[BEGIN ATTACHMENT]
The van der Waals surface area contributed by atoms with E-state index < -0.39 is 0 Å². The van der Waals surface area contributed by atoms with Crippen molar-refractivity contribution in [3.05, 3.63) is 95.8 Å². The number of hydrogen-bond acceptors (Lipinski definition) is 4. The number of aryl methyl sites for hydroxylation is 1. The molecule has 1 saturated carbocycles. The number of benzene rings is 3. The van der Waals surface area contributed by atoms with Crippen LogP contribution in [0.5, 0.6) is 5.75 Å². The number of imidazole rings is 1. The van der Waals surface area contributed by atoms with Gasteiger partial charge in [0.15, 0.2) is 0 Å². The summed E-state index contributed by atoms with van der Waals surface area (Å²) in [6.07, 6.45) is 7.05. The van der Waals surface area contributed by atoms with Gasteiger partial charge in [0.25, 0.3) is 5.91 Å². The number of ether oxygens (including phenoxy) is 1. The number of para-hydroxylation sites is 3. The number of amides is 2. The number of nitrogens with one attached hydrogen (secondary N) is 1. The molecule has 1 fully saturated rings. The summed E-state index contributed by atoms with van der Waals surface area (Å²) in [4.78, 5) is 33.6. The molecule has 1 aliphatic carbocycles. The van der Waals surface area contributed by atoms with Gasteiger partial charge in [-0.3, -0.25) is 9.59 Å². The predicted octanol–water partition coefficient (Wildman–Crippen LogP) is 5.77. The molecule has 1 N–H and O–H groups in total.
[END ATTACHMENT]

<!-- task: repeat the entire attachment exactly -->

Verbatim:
The van der Waals surface area contributed by atoms with E-state index < -0.39 is 0 Å². The van der Waals surface area contributed by atoms with Crippen molar-refractivity contribution in [3.05, 3.63) is 95.8 Å². The number of hydrogen-bond acceptors (Lipinski definition) is 4. The number of aryl methyl sites for hydroxylation is 1. The molecule has 1 saturated carbocycles. The number of benzene rings is 3. The van der Waals surface area contributed by atoms with Crippen LogP contribution in [0.5, 0.6) is 5.75 Å². The number of imidazole rings is 1. The van der Waals surface area contributed by atoms with Gasteiger partial charge in [0.15, 0.2) is 0 Å². The summed E-state index contributed by atoms with van der Waals surface area (Å²) in [6.07, 6.45) is 7.05. The van der Waals surface area contributed by atoms with Gasteiger partial charge in [0.25, 0.3) is 5.91 Å². The number of ether oxygens (including phenoxy) is 1. The number of para-hydroxylation sites is 3. The number of amides is 2. The number of nitrogens with one attached hydrogen (secondary N) is 1. The molecule has 1 fully saturated rings. The summed E-state index contributed by atoms with van der Waals surface area (Å²) in [4.78, 5) is 33.6. The molecule has 1 aliphatic carbocycles. The van der Waals surface area contributed by atoms with Gasteiger partial charge in [-0.3, -0.25) is 9.59 Å². The predicted octanol–water partition coefficient (Wildman–Crippen LogP) is 5.77. The molecule has 1 N–H and O–H groups in total.